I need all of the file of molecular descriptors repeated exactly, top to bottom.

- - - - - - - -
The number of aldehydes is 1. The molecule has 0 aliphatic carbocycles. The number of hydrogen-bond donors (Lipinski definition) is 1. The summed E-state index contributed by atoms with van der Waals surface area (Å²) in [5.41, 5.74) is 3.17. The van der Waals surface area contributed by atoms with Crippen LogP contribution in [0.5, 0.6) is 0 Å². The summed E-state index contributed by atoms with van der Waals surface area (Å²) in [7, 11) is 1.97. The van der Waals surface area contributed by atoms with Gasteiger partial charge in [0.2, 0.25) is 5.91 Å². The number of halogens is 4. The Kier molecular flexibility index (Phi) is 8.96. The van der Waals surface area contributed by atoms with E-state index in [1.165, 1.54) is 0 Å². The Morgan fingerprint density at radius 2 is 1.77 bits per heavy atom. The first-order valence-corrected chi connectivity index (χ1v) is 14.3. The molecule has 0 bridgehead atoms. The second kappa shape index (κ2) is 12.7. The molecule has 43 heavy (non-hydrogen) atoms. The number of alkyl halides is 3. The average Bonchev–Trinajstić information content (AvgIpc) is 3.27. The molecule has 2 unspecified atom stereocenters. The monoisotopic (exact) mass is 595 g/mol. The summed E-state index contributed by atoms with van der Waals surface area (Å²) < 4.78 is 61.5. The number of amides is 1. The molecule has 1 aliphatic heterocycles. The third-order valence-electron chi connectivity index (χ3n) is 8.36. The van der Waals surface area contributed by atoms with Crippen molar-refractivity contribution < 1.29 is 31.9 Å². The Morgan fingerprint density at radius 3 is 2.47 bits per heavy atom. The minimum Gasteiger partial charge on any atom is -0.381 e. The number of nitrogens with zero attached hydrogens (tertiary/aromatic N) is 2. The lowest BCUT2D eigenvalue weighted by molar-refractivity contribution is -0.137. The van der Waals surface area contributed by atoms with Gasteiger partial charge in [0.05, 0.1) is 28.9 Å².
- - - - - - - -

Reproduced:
The number of aldehydes is 1. The molecule has 0 aliphatic carbocycles. The number of hydrogen-bond donors (Lipinski definition) is 1. The summed E-state index contributed by atoms with van der Waals surface area (Å²) in [5.41, 5.74) is 3.17. The van der Waals surface area contributed by atoms with Crippen LogP contribution in [0.5, 0.6) is 0 Å². The summed E-state index contributed by atoms with van der Waals surface area (Å²) in [7, 11) is 1.97. The van der Waals surface area contributed by atoms with Gasteiger partial charge in [0.2, 0.25) is 5.91 Å². The number of halogens is 4. The Kier molecular flexibility index (Phi) is 8.96. The van der Waals surface area contributed by atoms with E-state index in [1.165, 1.54) is 0 Å². The Morgan fingerprint density at radius 2 is 1.77 bits per heavy atom. The first-order valence-corrected chi connectivity index (χ1v) is 14.3. The molecule has 0 bridgehead atoms. The second kappa shape index (κ2) is 12.7. The molecule has 43 heavy (non-hydrogen) atoms. The number of alkyl halides is 3. The average Bonchev–Trinajstić information content (AvgIpc) is 3.27. The molecule has 2 unspecified atom stereocenters. The monoisotopic (exact) mass is 595 g/mol. The summed E-state index contributed by atoms with van der Waals surface area (Å²) < 4.78 is 61.5. The number of amides is 1. The molecule has 1 aliphatic heterocycles. The third-order valence-electron chi connectivity index (χ3n) is 8.36. The van der Waals surface area contributed by atoms with Crippen molar-refractivity contribution < 1.29 is 31.9 Å². The Morgan fingerprint density at radius 3 is 2.47 bits per heavy atom. The minimum Gasteiger partial charge on any atom is -0.381 e. The number of nitrogens with zero attached hydrogens (tertiary/aromatic N) is 2. The lowest BCUT2D eigenvalue weighted by molar-refractivity contribution is -0.137. The van der Waals surface area contributed by atoms with Gasteiger partial charge in [0.05, 0.1) is 28.9 Å².